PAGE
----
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When Scotty Moore, Elvis Presley's former guitar player, tells you check out the music of Marshall Chapman, maybe you should give it a listen.
Moore is just one of many to sing Chapman's praises, but it's especially fitting that a member of the King's entourage should endorse her. Chapman says it was a 1956 Elvis concert that convinced her, at 7 years old, to make music.
"They mark time like A.D. and B.C., right?" she says. "For me, it's sort of B.E. and A.E. It was a life-changing event."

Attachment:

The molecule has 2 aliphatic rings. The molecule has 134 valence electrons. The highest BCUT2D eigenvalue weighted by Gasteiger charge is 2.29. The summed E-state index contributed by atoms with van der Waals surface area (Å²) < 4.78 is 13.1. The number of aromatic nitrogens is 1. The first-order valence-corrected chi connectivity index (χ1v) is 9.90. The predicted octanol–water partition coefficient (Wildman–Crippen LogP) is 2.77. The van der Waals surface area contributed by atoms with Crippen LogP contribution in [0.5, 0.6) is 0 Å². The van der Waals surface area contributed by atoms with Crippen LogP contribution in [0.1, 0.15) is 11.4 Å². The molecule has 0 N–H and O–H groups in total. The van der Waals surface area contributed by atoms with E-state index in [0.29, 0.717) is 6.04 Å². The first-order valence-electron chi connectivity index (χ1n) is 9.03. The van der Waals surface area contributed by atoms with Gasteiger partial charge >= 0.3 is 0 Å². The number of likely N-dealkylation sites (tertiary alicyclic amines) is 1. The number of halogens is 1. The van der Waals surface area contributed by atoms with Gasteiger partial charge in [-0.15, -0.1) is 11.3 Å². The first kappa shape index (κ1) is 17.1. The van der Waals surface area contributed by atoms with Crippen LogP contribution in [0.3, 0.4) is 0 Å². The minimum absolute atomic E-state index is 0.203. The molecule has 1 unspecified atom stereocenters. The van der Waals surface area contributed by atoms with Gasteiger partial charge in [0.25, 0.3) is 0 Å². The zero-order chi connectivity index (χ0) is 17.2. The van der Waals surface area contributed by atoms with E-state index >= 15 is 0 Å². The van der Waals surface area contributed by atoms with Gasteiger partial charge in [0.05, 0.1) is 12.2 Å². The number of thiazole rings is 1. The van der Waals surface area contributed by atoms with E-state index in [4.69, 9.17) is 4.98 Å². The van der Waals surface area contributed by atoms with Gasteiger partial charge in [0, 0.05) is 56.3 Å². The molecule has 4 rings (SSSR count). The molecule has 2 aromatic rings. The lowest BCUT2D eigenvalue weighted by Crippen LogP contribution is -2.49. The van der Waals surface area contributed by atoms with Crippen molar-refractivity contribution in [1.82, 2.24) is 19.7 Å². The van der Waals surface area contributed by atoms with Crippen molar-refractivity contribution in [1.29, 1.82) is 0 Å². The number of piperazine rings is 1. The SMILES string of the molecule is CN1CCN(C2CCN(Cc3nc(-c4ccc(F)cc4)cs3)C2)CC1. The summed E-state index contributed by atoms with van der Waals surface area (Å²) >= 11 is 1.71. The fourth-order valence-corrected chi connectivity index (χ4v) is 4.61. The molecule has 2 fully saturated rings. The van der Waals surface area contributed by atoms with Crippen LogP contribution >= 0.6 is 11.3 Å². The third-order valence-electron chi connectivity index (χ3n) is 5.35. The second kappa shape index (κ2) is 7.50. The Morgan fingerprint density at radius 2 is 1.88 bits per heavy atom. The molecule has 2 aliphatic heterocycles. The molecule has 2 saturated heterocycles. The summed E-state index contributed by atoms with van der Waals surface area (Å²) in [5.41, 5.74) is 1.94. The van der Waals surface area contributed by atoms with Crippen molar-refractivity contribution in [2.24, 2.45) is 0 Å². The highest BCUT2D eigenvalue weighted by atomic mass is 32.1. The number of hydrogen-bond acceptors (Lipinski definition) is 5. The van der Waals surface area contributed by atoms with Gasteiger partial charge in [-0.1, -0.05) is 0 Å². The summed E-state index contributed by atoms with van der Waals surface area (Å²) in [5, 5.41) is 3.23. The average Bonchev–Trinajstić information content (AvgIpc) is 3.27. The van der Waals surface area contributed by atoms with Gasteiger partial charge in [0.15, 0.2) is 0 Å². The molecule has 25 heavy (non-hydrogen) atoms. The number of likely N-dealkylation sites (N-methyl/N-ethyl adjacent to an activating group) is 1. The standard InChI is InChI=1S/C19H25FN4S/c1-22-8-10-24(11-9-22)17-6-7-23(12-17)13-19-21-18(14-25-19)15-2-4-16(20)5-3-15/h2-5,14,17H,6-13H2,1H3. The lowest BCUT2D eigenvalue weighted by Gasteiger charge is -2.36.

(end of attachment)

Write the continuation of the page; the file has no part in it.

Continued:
For 40 years, the Nashville-based musician has been writing songs that have been covered by everyone from Joe Cocker to Emmylou Harris. Along the way, Chapman has found time to write for an off-Broadway musical, act in a feature film and the TV show Nashville, author a couple of books and write a few pieces for Garden & Gun magazine.
Marshall Chapman has just released her 13th album, Blaze of Glory. She speaks about it, and her discovery of rock 'n' roll while growing up in the Jim Crow South, with NPR's Rachel Martin; click the audio link to hear their conversation.
“I think it really smashes a lot of ideas about what the Smithsonian does and what it’s supposed to do,” one curator says of the African-American Museum’s growing collection.